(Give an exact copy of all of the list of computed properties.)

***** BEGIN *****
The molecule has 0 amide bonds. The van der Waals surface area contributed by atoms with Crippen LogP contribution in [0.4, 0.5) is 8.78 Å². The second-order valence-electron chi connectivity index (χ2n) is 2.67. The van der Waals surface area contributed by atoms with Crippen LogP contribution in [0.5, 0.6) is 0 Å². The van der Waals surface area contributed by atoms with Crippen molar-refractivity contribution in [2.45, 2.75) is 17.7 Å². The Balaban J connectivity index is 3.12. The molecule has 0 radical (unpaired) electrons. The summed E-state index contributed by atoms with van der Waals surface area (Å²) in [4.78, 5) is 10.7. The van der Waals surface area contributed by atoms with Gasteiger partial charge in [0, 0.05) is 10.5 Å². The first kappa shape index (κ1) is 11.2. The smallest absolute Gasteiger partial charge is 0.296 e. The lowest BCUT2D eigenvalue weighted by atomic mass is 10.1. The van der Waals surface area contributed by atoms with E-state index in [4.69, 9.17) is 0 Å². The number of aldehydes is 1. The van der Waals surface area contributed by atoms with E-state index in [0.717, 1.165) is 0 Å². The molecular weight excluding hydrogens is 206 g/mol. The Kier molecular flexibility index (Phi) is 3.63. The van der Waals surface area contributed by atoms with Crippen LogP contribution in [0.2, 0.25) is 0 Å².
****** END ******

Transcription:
The molecule has 0 amide bonds. The van der Waals surface area contributed by atoms with Crippen LogP contribution in [0.4, 0.5) is 8.78 Å². The second-order valence-electron chi connectivity index (χ2n) is 2.67. The van der Waals surface area contributed by atoms with Crippen LogP contribution in [0.5, 0.6) is 0 Å². The van der Waals surface area contributed by atoms with Crippen molar-refractivity contribution in [2.45, 2.75) is 17.7 Å². The Balaban J connectivity index is 3.12. The molecule has 0 radical (unpaired) electrons. The summed E-state index contributed by atoms with van der Waals surface area (Å²) in [4.78, 5) is 10.7. The van der Waals surface area contributed by atoms with Gasteiger partial charge in [0, 0.05) is 10.5 Å². The first kappa shape index (κ1) is 11.2. The smallest absolute Gasteiger partial charge is 0.296 e. The lowest BCUT2D eigenvalue weighted by atomic mass is 10.1. The van der Waals surface area contributed by atoms with E-state index in [4.69, 9.17) is 0 Å². The number of aldehydes is 1. The van der Waals surface area contributed by atoms with E-state index in [0.717, 1.165) is 0 Å². The molecular weight excluding hydrogens is 206 g/mol. The Kier molecular flexibility index (Phi) is 3.63. The van der Waals surface area contributed by atoms with Crippen LogP contribution in [0.2, 0.25) is 0 Å².